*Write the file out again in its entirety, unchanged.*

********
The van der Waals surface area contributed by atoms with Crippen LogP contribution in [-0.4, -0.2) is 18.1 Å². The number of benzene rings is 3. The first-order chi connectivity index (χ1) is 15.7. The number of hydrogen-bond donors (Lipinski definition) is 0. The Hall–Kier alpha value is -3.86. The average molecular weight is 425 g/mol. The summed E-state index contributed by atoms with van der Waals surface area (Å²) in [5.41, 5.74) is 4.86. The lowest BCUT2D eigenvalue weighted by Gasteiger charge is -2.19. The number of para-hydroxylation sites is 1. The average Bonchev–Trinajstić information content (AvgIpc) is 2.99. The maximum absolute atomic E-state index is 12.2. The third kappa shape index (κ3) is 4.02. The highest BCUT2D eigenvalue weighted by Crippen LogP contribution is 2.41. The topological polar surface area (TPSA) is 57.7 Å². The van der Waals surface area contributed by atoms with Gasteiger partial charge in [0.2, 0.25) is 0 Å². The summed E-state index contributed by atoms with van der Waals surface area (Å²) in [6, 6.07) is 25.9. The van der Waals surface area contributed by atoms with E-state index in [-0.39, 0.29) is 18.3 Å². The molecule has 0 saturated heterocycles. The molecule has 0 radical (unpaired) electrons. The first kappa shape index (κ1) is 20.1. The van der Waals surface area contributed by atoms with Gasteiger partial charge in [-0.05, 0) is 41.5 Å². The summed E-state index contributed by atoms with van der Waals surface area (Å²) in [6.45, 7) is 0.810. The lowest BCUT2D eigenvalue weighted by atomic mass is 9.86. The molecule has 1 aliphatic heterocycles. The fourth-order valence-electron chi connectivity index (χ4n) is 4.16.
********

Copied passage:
The van der Waals surface area contributed by atoms with Crippen LogP contribution in [-0.4, -0.2) is 18.1 Å². The number of benzene rings is 3. The first-order chi connectivity index (χ1) is 15.7. The number of hydrogen-bond donors (Lipinski definition) is 0. The Hall–Kier alpha value is -3.86. The average molecular weight is 425 g/mol. The summed E-state index contributed by atoms with van der Waals surface area (Å²) in [5.41, 5.74) is 4.86. The lowest BCUT2D eigenvalue weighted by Gasteiger charge is -2.19. The number of para-hydroxylation sites is 1. The average Bonchev–Trinajstić information content (AvgIpc) is 2.99. The maximum absolute atomic E-state index is 12.2. The third kappa shape index (κ3) is 4.02. The highest BCUT2D eigenvalue weighted by Crippen LogP contribution is 2.41. The topological polar surface area (TPSA) is 57.7 Å². The van der Waals surface area contributed by atoms with Gasteiger partial charge in [0.2, 0.25) is 0 Å². The summed E-state index contributed by atoms with van der Waals surface area (Å²) in [6, 6.07) is 25.9. The van der Waals surface area contributed by atoms with E-state index in [-0.39, 0.29) is 18.3 Å². The molecule has 0 saturated heterocycles. The molecule has 0 radical (unpaired) electrons. The first kappa shape index (κ1) is 20.1. The van der Waals surface area contributed by atoms with Gasteiger partial charge in [-0.05, 0) is 41.5 Å². The summed E-state index contributed by atoms with van der Waals surface area (Å²) in [6.45, 7) is 0.810. The lowest BCUT2D eigenvalue weighted by atomic mass is 9.86. The molecule has 1 aliphatic heterocycles. The fourth-order valence-electron chi connectivity index (χ4n) is 4.16.